When we think about Barış Manço, “Anatolian Rock” is the genre that comes to mind, although it did not have a name at first. He took Anatolian tunes and motifs, created fine and elaborate infrastructures with a western approach, and elevated his songs to a prominent position within the period’s popular culture. In addition to the songs he wrote and composed, he meticulously studied the bard tradition and particularly the works of masters such as Pir Sultan Abdal, Aşık Veysel, and Neşet Ertaş, and sang their songs. He also interpreted classical music by the likes of Hamamizade Dede Efendi and Mustafa Itri Efendi, giving them his own twist.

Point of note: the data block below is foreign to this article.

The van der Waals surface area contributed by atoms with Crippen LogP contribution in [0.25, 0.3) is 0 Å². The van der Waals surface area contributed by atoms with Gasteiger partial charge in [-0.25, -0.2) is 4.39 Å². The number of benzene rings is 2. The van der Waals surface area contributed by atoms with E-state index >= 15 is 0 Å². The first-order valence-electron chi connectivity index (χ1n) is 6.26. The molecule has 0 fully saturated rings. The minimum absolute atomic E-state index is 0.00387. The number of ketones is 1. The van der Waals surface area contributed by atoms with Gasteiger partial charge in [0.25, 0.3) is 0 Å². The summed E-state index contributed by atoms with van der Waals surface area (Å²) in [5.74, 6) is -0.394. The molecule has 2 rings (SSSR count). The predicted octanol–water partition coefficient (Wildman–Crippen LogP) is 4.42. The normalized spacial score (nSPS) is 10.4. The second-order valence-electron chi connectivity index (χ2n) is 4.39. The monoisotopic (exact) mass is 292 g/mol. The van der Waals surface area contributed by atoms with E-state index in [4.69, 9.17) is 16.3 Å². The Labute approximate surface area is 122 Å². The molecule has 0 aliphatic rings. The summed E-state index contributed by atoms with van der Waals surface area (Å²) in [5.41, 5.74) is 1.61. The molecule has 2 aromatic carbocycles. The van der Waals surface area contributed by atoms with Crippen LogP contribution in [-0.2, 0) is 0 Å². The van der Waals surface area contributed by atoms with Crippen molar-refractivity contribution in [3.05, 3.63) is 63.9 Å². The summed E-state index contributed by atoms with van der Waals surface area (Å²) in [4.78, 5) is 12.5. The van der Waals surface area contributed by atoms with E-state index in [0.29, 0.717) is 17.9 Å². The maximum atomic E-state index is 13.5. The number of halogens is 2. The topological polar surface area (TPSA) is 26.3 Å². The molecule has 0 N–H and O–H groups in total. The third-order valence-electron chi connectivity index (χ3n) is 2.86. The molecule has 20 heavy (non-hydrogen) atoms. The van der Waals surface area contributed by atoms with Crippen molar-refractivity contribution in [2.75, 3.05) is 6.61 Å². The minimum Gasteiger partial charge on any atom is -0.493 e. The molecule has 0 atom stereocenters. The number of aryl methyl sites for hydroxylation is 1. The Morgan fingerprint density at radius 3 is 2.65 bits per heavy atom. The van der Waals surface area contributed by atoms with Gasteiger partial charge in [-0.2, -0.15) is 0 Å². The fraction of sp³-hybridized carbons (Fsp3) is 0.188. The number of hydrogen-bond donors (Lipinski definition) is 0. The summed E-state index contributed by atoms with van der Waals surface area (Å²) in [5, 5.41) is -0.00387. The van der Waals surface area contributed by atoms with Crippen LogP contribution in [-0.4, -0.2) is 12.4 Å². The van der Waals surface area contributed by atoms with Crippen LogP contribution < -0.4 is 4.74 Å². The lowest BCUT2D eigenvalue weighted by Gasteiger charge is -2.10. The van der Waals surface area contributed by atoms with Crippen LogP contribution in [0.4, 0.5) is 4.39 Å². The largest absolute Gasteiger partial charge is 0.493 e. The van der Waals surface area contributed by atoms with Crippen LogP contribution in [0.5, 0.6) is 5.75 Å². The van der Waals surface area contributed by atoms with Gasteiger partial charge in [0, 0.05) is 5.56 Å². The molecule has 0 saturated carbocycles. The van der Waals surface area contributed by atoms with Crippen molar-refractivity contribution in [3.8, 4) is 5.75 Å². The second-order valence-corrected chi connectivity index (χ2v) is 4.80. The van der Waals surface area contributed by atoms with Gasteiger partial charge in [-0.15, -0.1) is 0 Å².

Manço’s works have a special place in our cultural heritage because they are not imitations or in an ever-repeating style. The fruits of his creativity, enhanced with unique interpretations and additions of old themes, have become contemporary stories. As legends such as The Beatles, John Lennon, The Holding Company (Janis Joplin), Jefferson Airplane, and The Doors stormed the world in the sixties, psychedelic rock, led by Barış Manço, emerged in Turkey. That was the period when the likes of Erkin Koray and Cem Karaca released their first records, and the people were influenced by this musical culture as a way of expressing themselves until the rise of arabesque, a genre specific to Turkey. During the social transformation at the time when people sought new music to listen to, Anatolian Rock brought a western touch without losing its traditional values, playing an important role in the adoption of this genre. People from all ideologies of the political spectrum have found their own voice and source of expression in this genre. And, the most prominent musician that helped this culture to emerge and develop was without a doubt Barış Manço.